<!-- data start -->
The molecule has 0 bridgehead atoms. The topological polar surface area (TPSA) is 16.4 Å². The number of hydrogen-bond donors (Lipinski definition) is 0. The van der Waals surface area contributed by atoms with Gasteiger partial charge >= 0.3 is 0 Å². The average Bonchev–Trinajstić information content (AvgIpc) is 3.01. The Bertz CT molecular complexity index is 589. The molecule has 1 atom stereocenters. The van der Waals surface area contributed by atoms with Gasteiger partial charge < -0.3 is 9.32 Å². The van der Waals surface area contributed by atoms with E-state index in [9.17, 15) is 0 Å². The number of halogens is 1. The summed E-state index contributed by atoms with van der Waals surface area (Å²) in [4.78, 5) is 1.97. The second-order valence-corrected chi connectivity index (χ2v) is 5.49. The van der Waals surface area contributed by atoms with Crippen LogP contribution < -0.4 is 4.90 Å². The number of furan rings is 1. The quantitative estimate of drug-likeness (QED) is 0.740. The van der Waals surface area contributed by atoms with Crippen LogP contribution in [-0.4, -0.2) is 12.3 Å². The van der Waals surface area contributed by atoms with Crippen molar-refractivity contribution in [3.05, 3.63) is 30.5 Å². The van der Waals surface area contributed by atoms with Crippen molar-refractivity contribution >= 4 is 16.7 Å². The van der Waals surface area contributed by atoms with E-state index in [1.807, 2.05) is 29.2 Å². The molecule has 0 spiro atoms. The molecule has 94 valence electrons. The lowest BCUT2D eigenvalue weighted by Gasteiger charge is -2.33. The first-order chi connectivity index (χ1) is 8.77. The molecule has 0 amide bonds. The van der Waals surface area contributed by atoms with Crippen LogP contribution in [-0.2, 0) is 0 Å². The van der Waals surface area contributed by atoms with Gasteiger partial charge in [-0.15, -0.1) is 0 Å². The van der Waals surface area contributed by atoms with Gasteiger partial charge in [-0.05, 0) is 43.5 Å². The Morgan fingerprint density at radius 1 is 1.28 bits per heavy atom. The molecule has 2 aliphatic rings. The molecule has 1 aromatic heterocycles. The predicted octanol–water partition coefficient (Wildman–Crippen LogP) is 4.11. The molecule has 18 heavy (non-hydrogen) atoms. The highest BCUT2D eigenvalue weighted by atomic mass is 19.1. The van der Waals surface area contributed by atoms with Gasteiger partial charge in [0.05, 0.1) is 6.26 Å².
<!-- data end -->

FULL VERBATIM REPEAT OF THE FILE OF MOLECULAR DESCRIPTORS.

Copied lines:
The molecule has 0 bridgehead atoms. The topological polar surface area (TPSA) is 16.4 Å². The number of hydrogen-bond donors (Lipinski definition) is 0. The van der Waals surface area contributed by atoms with Gasteiger partial charge >= 0.3 is 0 Å². The average Bonchev–Trinajstić information content (AvgIpc) is 3.01. The Bertz CT molecular complexity index is 589. The molecule has 1 atom stereocenters. The van der Waals surface area contributed by atoms with Gasteiger partial charge < -0.3 is 9.32 Å². The van der Waals surface area contributed by atoms with E-state index in [9.17, 15) is 0 Å². The number of halogens is 1. The summed E-state index contributed by atoms with van der Waals surface area (Å²) in [4.78, 5) is 1.97. The second-order valence-corrected chi connectivity index (χ2v) is 5.49. The van der Waals surface area contributed by atoms with Crippen LogP contribution < -0.4 is 4.90 Å². The number of furan rings is 1. The quantitative estimate of drug-likeness (QED) is 0.740. The van der Waals surface area contributed by atoms with Crippen LogP contribution in [-0.4, -0.2) is 12.3 Å². The van der Waals surface area contributed by atoms with Crippen molar-refractivity contribution in [3.05, 3.63) is 30.5 Å². The van der Waals surface area contributed by atoms with Crippen molar-refractivity contribution >= 4 is 16.7 Å². The van der Waals surface area contributed by atoms with E-state index in [1.807, 2.05) is 29.2 Å². The molecule has 0 spiro atoms. The molecule has 94 valence electrons. The lowest BCUT2D eigenvalue weighted by Gasteiger charge is -2.33. The first-order chi connectivity index (χ1) is 8.77. The molecule has 0 amide bonds. The van der Waals surface area contributed by atoms with Crippen LogP contribution in [-0.2, 0) is 0 Å². The van der Waals surface area contributed by atoms with Gasteiger partial charge in [-0.15, -0.1) is 0 Å². The van der Waals surface area contributed by atoms with Gasteiger partial charge in [-0.05, 0) is 43.5 Å². The Morgan fingerprint density at radius 1 is 1.28 bits per heavy atom. The molecule has 2 aliphatic rings. The molecule has 1 aromatic heterocycles. The predicted octanol–water partition coefficient (Wildman–Crippen LogP) is 4.11. The molecule has 18 heavy (non-hydrogen) atoms. The highest BCUT2D eigenvalue weighted by atomic mass is 19.1. The van der Waals surface area contributed by atoms with Gasteiger partial charge in [0.05, 0.1) is 6.26 Å².